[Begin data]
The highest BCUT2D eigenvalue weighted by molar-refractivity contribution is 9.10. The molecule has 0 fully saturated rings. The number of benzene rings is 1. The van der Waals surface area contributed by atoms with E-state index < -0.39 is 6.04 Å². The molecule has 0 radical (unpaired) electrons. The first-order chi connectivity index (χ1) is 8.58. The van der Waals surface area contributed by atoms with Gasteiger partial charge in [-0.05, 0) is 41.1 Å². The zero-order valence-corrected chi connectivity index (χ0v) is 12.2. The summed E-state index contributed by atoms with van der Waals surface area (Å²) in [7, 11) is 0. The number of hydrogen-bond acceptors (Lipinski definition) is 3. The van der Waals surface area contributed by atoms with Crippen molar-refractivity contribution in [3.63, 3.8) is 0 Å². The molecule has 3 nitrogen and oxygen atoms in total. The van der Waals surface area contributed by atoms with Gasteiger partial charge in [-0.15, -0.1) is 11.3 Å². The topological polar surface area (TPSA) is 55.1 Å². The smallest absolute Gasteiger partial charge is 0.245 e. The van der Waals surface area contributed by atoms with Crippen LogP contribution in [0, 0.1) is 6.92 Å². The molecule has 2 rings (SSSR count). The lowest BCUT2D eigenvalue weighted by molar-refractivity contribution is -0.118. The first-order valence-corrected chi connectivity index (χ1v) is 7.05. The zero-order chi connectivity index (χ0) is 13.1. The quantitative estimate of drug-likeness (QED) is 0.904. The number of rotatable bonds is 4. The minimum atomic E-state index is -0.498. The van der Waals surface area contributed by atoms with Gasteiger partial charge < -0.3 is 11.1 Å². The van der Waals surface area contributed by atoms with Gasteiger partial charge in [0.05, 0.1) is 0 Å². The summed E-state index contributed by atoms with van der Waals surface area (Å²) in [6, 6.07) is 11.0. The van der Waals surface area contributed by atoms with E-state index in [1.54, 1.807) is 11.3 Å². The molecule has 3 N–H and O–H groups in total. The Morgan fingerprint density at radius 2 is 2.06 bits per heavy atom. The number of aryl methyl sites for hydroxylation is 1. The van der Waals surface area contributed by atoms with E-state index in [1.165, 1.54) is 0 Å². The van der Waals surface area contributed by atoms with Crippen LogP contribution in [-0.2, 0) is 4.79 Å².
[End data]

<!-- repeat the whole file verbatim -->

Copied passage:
The highest BCUT2D eigenvalue weighted by molar-refractivity contribution is 9.10. The molecule has 0 fully saturated rings. The number of benzene rings is 1. The van der Waals surface area contributed by atoms with E-state index < -0.39 is 6.04 Å². The molecule has 0 radical (unpaired) electrons. The first-order chi connectivity index (χ1) is 8.58. The van der Waals surface area contributed by atoms with Gasteiger partial charge in [-0.05, 0) is 41.1 Å². The zero-order valence-corrected chi connectivity index (χ0v) is 12.2. The summed E-state index contributed by atoms with van der Waals surface area (Å²) in [7, 11) is 0. The number of hydrogen-bond acceptors (Lipinski definition) is 3. The van der Waals surface area contributed by atoms with Crippen molar-refractivity contribution in [3.63, 3.8) is 0 Å². The molecule has 3 nitrogen and oxygen atoms in total. The van der Waals surface area contributed by atoms with Gasteiger partial charge in [-0.15, -0.1) is 11.3 Å². The topological polar surface area (TPSA) is 55.1 Å². The smallest absolute Gasteiger partial charge is 0.245 e. The van der Waals surface area contributed by atoms with Crippen LogP contribution in [0, 0.1) is 6.92 Å². The molecule has 2 rings (SSSR count). The lowest BCUT2D eigenvalue weighted by molar-refractivity contribution is -0.118. The first-order valence-corrected chi connectivity index (χ1v) is 7.05. The zero-order chi connectivity index (χ0) is 13.1. The quantitative estimate of drug-likeness (QED) is 0.904. The number of rotatable bonds is 4. The minimum atomic E-state index is -0.498. The van der Waals surface area contributed by atoms with Gasteiger partial charge < -0.3 is 11.1 Å². The van der Waals surface area contributed by atoms with Gasteiger partial charge in [0.05, 0.1) is 0 Å². The summed E-state index contributed by atoms with van der Waals surface area (Å²) in [6, 6.07) is 11.0. The van der Waals surface area contributed by atoms with E-state index in [1.54, 1.807) is 11.3 Å². The molecule has 3 N–H and O–H groups in total. The Morgan fingerprint density at radius 2 is 2.06 bits per heavy atom. The number of aryl methyl sites for hydroxylation is 1. The van der Waals surface area contributed by atoms with E-state index in [1.165, 1.54) is 0 Å². The van der Waals surface area contributed by atoms with Crippen LogP contribution in [-0.2, 0) is 4.79 Å².